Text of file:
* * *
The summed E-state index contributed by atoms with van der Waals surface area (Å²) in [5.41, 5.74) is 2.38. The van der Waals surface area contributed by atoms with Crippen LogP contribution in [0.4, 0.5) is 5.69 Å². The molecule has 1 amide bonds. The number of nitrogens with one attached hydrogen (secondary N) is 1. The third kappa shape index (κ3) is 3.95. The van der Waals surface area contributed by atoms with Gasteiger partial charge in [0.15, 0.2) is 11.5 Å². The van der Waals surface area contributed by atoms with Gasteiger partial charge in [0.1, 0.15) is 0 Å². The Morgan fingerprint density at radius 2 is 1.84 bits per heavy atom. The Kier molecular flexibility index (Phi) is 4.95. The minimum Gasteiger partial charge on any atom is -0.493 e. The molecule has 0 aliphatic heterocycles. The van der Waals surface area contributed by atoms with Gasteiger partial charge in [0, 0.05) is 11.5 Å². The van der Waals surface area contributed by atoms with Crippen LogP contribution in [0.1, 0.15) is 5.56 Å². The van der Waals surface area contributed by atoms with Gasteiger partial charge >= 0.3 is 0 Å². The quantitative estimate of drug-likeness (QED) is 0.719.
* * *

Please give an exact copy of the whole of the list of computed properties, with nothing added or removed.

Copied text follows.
The summed E-state index contributed by atoms with van der Waals surface area (Å²) in [5.41, 5.74) is 2.38. The van der Waals surface area contributed by atoms with Crippen LogP contribution in [0.4, 0.5) is 5.69 Å². The molecule has 1 amide bonds. The number of nitrogens with one attached hydrogen (secondary N) is 1. The third kappa shape index (κ3) is 3.95. The van der Waals surface area contributed by atoms with Gasteiger partial charge in [0.15, 0.2) is 11.5 Å². The van der Waals surface area contributed by atoms with Gasteiger partial charge in [0.1, 0.15) is 0 Å². The Morgan fingerprint density at radius 2 is 1.84 bits per heavy atom. The Kier molecular flexibility index (Phi) is 4.95. The minimum Gasteiger partial charge on any atom is -0.493 e. The molecule has 0 aliphatic heterocycles. The van der Waals surface area contributed by atoms with Gasteiger partial charge in [0, 0.05) is 11.5 Å². The van der Waals surface area contributed by atoms with Crippen LogP contribution in [0.1, 0.15) is 5.56 Å². The van der Waals surface area contributed by atoms with Gasteiger partial charge >= 0.3 is 0 Å². The quantitative estimate of drug-likeness (QED) is 0.719.